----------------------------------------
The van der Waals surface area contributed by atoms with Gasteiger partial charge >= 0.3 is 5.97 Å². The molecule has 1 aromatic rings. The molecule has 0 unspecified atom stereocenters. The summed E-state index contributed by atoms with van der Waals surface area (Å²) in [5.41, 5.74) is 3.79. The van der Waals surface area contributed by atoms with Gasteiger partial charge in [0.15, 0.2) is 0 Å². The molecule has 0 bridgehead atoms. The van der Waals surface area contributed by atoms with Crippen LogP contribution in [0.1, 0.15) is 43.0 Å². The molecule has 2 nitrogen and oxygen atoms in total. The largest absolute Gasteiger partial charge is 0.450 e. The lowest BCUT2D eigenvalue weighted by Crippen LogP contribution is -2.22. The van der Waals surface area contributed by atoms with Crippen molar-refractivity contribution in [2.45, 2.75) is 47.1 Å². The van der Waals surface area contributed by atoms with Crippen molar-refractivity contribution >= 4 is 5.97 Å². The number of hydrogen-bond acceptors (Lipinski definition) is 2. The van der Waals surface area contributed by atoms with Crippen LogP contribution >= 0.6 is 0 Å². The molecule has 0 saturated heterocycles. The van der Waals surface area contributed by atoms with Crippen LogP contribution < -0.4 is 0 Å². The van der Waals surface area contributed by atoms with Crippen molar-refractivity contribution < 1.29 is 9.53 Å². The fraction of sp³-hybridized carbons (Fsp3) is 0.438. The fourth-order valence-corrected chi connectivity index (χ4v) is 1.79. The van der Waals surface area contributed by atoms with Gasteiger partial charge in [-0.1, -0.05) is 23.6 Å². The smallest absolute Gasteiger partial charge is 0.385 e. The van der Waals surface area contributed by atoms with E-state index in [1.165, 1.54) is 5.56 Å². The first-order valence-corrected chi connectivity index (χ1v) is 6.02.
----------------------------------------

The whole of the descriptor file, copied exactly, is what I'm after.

The van der Waals surface area contributed by atoms with Gasteiger partial charge >= 0.3 is 5.97 Å². The molecule has 1 aromatic rings. The molecule has 0 unspecified atom stereocenters. The summed E-state index contributed by atoms with van der Waals surface area (Å²) in [5.41, 5.74) is 3.79. The van der Waals surface area contributed by atoms with Gasteiger partial charge in [0.15, 0.2) is 0 Å². The molecule has 0 bridgehead atoms. The van der Waals surface area contributed by atoms with Crippen LogP contribution in [0.1, 0.15) is 43.0 Å². The molecule has 2 nitrogen and oxygen atoms in total. The largest absolute Gasteiger partial charge is 0.450 e. The lowest BCUT2D eigenvalue weighted by Crippen LogP contribution is -2.22. The van der Waals surface area contributed by atoms with Crippen molar-refractivity contribution in [2.45, 2.75) is 47.1 Å². The van der Waals surface area contributed by atoms with Crippen molar-refractivity contribution >= 4 is 5.97 Å². The number of hydrogen-bond acceptors (Lipinski definition) is 2. The van der Waals surface area contributed by atoms with Crippen LogP contribution >= 0.6 is 0 Å². The molecule has 0 saturated heterocycles. The van der Waals surface area contributed by atoms with Crippen LogP contribution < -0.4 is 0 Å². The van der Waals surface area contributed by atoms with Crippen molar-refractivity contribution < 1.29 is 9.53 Å². The fraction of sp³-hybridized carbons (Fsp3) is 0.438. The fourth-order valence-corrected chi connectivity index (χ4v) is 1.79. The van der Waals surface area contributed by atoms with Gasteiger partial charge in [-0.1, -0.05) is 23.6 Å². The smallest absolute Gasteiger partial charge is 0.385 e. The van der Waals surface area contributed by atoms with E-state index in [1.165, 1.54) is 5.56 Å². The first-order valence-corrected chi connectivity index (χ1v) is 6.02.